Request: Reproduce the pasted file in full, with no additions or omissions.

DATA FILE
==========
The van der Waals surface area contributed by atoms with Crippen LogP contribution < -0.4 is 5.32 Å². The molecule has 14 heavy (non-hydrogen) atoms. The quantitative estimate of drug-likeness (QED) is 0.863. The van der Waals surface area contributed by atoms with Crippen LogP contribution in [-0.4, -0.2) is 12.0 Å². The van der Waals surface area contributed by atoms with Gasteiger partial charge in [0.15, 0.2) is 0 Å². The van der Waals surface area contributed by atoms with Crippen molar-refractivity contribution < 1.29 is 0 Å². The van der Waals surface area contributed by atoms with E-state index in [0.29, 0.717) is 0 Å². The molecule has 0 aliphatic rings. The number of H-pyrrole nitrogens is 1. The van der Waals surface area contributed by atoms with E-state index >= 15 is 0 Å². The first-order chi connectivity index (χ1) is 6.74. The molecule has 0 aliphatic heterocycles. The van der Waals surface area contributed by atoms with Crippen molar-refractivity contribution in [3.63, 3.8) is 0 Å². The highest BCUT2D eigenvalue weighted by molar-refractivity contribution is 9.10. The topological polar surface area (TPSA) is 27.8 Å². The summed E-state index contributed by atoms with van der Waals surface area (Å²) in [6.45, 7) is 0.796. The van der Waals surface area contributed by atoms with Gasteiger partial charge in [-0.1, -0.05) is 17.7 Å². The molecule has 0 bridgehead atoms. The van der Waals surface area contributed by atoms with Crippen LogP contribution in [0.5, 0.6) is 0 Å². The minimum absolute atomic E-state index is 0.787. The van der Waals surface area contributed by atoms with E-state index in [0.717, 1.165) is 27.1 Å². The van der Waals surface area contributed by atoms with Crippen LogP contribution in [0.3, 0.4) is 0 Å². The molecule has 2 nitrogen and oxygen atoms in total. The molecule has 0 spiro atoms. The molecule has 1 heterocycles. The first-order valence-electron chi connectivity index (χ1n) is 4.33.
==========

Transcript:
The van der Waals surface area contributed by atoms with Crippen LogP contribution < -0.4 is 5.32 Å². The molecule has 14 heavy (non-hydrogen) atoms. The quantitative estimate of drug-likeness (QED) is 0.863. The van der Waals surface area contributed by atoms with Crippen LogP contribution in [-0.4, -0.2) is 12.0 Å². The van der Waals surface area contributed by atoms with Gasteiger partial charge in [0.15, 0.2) is 0 Å². The van der Waals surface area contributed by atoms with Crippen molar-refractivity contribution < 1.29 is 0 Å². The van der Waals surface area contributed by atoms with E-state index in [0.29, 0.717) is 0 Å². The molecule has 0 aliphatic rings. The number of H-pyrrole nitrogens is 1. The van der Waals surface area contributed by atoms with E-state index >= 15 is 0 Å². The first-order chi connectivity index (χ1) is 6.74. The molecule has 0 aliphatic heterocycles. The van der Waals surface area contributed by atoms with Crippen molar-refractivity contribution in [3.63, 3.8) is 0 Å². The highest BCUT2D eigenvalue weighted by molar-refractivity contribution is 9.10. The topological polar surface area (TPSA) is 27.8 Å². The summed E-state index contributed by atoms with van der Waals surface area (Å²) in [6.45, 7) is 0.796. The van der Waals surface area contributed by atoms with Gasteiger partial charge in [-0.1, -0.05) is 17.7 Å². The molecule has 0 bridgehead atoms. The van der Waals surface area contributed by atoms with Crippen LogP contribution in [0.5, 0.6) is 0 Å². The minimum absolute atomic E-state index is 0.787. The van der Waals surface area contributed by atoms with E-state index in [0.717, 1.165) is 27.1 Å². The van der Waals surface area contributed by atoms with Crippen LogP contribution in [0.3, 0.4) is 0 Å². The molecule has 2 nitrogen and oxygen atoms in total. The molecule has 0 spiro atoms. The molecule has 1 heterocycles. The first-order valence-electron chi connectivity index (χ1n) is 4.33.